In Historic Vote, City Council Passes Bicycle Access Bill

yassky_sadik_khan.jpgDOT Commissioner Janette Sadik-Khan speaks at a press event yesterday. That’s bill sponsor David Yassky in the green tie.

The New York City Council voted 46-1 this afternoon in favor of Intro 871, the Bicycle Access Bill, opening the door to significant gains in commuter cycling. Cyclists who do not commute by bike have long cited the lack of a secure place to lock up as the most important factor holding them back. Intro 871 will give thousands of them a new legal framework to petition for bicycle access at their places of work, but stops short of guaranteeing access to all buildings. All told, its passage marks the biggest
legislative victory ever achieved by bicycle advocates in New York

will open up commuting by bike for New Yorkers," said Council Speaker Christine Quinn today. "We can use bikes as a main mode of
transportation." She was speaking to a packed house. The security guards at City Hall were turning people away from the council chamber because the galleries had reached capacity.

"No other city in the country has a policy like the one City Council
passed today," said Transportation Alternatives director Paul Steely White in a statement on the significance of the bill. "When we open the doors of New York City’s
workplaces to cyclists, tens of thousands of commuters are going to get
on two wheels."

For many cyclists forbidden to bring their rides to work, today’s vote was a long time coming. TA first called for bicycle access legislation in 1993, as a plank in its Bicycle Blueprint. Since then, multiple bills like Intro 871 have come and gone without becoming law.

"This is historic, a very, very major step," said John Kaehny, who served as director of TA from 1994 to 2004. "I can’t think of something that comes close to this from the City Council. This is very important because they’ve done something big. More than anything else, it validates bicycles as legitimate."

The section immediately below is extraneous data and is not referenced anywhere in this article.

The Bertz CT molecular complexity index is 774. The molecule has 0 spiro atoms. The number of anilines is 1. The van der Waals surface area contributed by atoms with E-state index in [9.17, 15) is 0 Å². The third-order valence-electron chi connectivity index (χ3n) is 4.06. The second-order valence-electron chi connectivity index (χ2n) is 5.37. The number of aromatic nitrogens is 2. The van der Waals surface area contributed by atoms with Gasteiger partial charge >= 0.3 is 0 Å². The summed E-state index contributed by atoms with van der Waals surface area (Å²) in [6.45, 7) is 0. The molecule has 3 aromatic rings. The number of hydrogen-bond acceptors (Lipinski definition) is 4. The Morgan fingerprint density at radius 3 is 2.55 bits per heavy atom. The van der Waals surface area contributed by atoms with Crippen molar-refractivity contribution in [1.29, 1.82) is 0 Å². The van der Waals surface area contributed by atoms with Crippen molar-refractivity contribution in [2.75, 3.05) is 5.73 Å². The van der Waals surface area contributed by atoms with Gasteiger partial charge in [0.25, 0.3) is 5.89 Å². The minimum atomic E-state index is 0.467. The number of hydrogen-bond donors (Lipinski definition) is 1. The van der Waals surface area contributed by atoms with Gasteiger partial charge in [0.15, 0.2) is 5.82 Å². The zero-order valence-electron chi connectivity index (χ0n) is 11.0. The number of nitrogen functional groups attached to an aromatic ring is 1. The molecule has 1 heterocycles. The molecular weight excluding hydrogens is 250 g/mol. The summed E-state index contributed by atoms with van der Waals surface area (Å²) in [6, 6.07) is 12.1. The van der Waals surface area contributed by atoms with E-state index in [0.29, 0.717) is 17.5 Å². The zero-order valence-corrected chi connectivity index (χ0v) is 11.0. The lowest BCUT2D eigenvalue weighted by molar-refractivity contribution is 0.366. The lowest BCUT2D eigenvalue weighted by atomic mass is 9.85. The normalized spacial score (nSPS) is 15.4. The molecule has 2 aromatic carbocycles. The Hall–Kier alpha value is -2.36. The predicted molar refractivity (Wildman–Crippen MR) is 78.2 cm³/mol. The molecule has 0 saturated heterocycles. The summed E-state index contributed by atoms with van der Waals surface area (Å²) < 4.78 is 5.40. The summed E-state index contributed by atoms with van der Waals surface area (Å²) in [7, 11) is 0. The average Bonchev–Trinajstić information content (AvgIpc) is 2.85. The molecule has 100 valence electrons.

Gaining passage for Intro 871 entailed a combination of confronting and cajoling one of the quintessential New York City interest groups: the real estate lobby. Organizations like REBNY — the Real Estate Board of New York — don’t like the idea of a bicycle access mandate, and they wield a lot of influence. To overcome that inertia, everything had to line up perfectly.

TA’s constant advocacy has mobilized efforts over the course of many years. This time around, all the other pieces fell into place: a persistent sponsor in David Yassky, a Council Speaker in Christine Quinn who represents a cyclist-heavy district, and perhaps most crucially, a mayor and DOT commissioner who came out strongly for the bill. Even with the stars seemingly aligned, it took one last push from more than a thousand cyclists to put the bill over the top.

What does this all mean for bike commuting in New York? Well, the change won’t happen overnight. The bill takes effect in 120 days, and then it’s up to individual tenants to petition their building managers for access (we’ll explain how to do this in a future post). Odds are, as Kaehny told me, "it’s going to be a fight the whole way." The bill sets the stage for thousands of mini-battles between bike commuters and landlords who will try to claim exemptions from the law. Ultimately, the bill will be judged a success if commuters come out on top in the vast majority of those fights.